Study: When Women Ride Bikes, Everyone Rides More

New research indicates a positive association between overall cycling levels and ridership rates for women-identified riders.

2 minute read

May 19, 2021, 8:00 AM PDT

By Diana Ionescu @aworkoffiction

Chicago Bikeshare

Page Light Studios / Shutterstock

A new study reveals that "cities that do the best job of catering to the needs of women cyclists also have the highest level of cycling overall," reports Kea Wilson for Streetsblog. "In a comprehensive analysis of travel surveys from 11 countries across the globe, a team of international researchers found that the United States ranked second-to-last for both cycling mode share overall, and for cycling mode share specifically among women-identified riders."

The study also found "a strong positive association between the level of cycling and women’s representation among cyclists." In areas where cycling mode share was more than 7 percent, "women made as many cycle trips as men, and sometimes even greater." The research suggests that "when communities make transportation choices that successfully encourage women to ride, everyone comes out to join them." 

The report also referenced "the many ways that women’s unique transportation needs shape their experience on two wheels — and not just their need for safety from drivers. Women are not only less likely to ride on dangerous roads with little protected infrastructure than their male counterparts, but that they take shorter trips by bike and travel more often for reasons unrelated to a traditional work commute, like running household errands." Despite women outnumbering men by 400,000 in New York City's population, the city—which has the highest share of women riders of the American cities surveyed—"still had a 66-percent male ridership."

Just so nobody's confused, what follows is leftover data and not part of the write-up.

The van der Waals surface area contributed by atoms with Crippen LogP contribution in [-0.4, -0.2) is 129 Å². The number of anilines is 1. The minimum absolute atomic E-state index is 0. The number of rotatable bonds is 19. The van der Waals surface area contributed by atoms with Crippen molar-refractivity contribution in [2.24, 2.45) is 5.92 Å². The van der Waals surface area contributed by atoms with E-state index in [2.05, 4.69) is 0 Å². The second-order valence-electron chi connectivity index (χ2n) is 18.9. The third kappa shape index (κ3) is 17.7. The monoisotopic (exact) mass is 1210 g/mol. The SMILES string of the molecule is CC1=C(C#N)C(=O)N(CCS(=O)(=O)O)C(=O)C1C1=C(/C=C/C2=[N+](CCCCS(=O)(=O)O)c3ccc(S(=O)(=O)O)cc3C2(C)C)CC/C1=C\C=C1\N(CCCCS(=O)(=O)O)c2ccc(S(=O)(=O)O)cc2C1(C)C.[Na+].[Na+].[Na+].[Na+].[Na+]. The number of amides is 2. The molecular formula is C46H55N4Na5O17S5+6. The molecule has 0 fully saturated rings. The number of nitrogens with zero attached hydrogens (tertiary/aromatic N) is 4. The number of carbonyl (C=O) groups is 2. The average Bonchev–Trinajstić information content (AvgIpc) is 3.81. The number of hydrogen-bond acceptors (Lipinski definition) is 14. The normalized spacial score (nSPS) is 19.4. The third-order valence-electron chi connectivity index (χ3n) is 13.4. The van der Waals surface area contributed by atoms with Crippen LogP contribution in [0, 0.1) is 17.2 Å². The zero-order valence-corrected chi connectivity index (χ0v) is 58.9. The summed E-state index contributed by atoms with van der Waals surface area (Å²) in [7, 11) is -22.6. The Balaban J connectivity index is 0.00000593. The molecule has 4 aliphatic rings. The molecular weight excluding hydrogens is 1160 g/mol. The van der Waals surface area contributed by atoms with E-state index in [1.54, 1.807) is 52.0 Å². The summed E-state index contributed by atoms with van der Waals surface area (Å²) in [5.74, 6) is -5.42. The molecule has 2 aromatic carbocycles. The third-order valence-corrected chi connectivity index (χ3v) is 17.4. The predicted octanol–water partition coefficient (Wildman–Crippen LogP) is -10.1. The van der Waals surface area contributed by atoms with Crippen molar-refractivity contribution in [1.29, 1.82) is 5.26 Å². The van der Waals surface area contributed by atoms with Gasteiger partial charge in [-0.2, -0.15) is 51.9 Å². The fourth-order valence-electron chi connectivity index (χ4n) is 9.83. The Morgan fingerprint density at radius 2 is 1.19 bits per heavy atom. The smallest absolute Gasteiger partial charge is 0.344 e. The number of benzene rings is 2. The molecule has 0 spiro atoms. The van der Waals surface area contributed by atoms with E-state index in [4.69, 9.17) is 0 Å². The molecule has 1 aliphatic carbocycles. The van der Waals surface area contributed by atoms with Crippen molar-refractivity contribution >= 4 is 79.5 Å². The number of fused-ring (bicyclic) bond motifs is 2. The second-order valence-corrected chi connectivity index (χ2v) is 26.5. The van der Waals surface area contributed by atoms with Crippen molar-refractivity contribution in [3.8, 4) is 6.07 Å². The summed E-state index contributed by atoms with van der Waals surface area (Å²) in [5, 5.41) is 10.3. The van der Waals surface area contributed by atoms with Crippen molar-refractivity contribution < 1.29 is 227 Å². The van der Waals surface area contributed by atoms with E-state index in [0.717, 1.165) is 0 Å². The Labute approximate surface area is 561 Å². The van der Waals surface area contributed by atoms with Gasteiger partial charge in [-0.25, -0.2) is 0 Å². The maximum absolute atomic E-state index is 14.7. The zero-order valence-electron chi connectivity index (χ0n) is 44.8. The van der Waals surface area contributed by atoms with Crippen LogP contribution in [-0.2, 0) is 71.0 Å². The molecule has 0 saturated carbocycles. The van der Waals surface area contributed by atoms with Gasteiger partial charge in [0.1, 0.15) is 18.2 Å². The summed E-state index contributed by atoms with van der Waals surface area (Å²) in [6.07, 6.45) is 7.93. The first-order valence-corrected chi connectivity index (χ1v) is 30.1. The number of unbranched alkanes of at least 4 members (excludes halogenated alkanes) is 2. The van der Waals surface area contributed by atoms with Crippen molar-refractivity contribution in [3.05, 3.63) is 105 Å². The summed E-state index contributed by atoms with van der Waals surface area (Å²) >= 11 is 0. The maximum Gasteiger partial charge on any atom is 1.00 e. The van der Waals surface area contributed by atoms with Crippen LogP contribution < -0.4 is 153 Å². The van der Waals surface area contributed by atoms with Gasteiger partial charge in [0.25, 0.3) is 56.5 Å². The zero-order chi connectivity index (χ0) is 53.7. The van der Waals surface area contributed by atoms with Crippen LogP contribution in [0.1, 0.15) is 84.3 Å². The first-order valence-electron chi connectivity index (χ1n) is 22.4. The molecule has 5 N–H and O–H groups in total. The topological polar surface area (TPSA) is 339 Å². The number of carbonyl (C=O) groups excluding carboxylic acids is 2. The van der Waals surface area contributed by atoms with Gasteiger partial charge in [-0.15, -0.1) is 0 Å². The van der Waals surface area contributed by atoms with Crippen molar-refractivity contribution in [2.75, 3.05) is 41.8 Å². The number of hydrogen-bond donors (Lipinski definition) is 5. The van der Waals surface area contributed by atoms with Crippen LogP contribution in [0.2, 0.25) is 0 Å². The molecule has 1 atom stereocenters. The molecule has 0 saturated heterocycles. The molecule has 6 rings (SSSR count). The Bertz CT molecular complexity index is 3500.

The study's results indicate that "the presence of diverse women on bikes is the single best indicator of a healthy cycling ecosystem."

Thursday, May 13, 2021 in Streetsblog USA

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